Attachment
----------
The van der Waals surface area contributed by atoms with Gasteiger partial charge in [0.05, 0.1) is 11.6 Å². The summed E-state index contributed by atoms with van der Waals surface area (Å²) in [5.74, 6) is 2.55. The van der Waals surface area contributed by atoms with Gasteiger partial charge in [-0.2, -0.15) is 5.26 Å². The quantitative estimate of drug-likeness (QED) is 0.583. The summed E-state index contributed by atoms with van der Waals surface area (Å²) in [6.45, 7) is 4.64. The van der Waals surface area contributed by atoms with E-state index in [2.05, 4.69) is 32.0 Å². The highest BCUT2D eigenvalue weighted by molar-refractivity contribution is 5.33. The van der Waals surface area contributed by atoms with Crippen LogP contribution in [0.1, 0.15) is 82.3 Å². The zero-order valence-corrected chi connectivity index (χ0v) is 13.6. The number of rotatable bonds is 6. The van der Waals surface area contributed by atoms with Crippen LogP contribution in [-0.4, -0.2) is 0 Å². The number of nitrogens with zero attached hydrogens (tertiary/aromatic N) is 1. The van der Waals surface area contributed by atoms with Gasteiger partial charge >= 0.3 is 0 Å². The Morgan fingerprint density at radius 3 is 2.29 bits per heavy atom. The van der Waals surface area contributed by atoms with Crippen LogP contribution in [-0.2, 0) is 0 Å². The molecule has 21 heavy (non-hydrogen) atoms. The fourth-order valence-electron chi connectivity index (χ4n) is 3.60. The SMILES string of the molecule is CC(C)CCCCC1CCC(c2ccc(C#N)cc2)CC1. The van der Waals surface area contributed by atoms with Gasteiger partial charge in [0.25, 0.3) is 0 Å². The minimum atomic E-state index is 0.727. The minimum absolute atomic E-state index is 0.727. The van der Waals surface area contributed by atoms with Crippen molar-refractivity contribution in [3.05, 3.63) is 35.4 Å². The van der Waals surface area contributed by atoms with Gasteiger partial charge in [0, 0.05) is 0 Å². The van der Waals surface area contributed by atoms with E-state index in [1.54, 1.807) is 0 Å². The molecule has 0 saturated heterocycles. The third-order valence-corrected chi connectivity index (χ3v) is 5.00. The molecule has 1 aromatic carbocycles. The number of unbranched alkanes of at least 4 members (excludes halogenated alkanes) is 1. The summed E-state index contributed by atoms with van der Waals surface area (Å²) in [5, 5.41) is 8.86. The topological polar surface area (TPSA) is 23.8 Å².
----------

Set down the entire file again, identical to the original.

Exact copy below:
The van der Waals surface area contributed by atoms with Gasteiger partial charge in [0.05, 0.1) is 11.6 Å². The summed E-state index contributed by atoms with van der Waals surface area (Å²) in [5.74, 6) is 2.55. The van der Waals surface area contributed by atoms with Gasteiger partial charge in [-0.2, -0.15) is 5.26 Å². The quantitative estimate of drug-likeness (QED) is 0.583. The summed E-state index contributed by atoms with van der Waals surface area (Å²) in [6.45, 7) is 4.64. The van der Waals surface area contributed by atoms with E-state index in [2.05, 4.69) is 32.0 Å². The highest BCUT2D eigenvalue weighted by molar-refractivity contribution is 5.33. The van der Waals surface area contributed by atoms with Crippen LogP contribution in [0.1, 0.15) is 82.3 Å². The zero-order valence-corrected chi connectivity index (χ0v) is 13.6. The number of rotatable bonds is 6. The van der Waals surface area contributed by atoms with Crippen LogP contribution in [-0.4, -0.2) is 0 Å². The number of nitrogens with zero attached hydrogens (tertiary/aromatic N) is 1. The van der Waals surface area contributed by atoms with Gasteiger partial charge >= 0.3 is 0 Å². The Morgan fingerprint density at radius 3 is 2.29 bits per heavy atom. The van der Waals surface area contributed by atoms with Crippen LogP contribution in [-0.2, 0) is 0 Å². The molecule has 21 heavy (non-hydrogen) atoms. The fourth-order valence-electron chi connectivity index (χ4n) is 3.60. The SMILES string of the molecule is CC(C)CCCCC1CCC(c2ccc(C#N)cc2)CC1. The van der Waals surface area contributed by atoms with Gasteiger partial charge in [0.25, 0.3) is 0 Å². The minimum atomic E-state index is 0.727. The minimum absolute atomic E-state index is 0.727. The van der Waals surface area contributed by atoms with Crippen molar-refractivity contribution in [3.05, 3.63) is 35.4 Å². The van der Waals surface area contributed by atoms with Gasteiger partial charge in [0, 0.05) is 0 Å². The van der Waals surface area contributed by atoms with E-state index in [1.54, 1.807) is 0 Å². The molecule has 0 saturated heterocycles. The third-order valence-corrected chi connectivity index (χ3v) is 5.00. The molecule has 1 aromatic carbocycles. The number of unbranched alkanes of at least 4 members (excludes halogenated alkanes) is 1. The summed E-state index contributed by atoms with van der Waals surface area (Å²) in [5, 5.41) is 8.86. The topological polar surface area (TPSA) is 23.8 Å².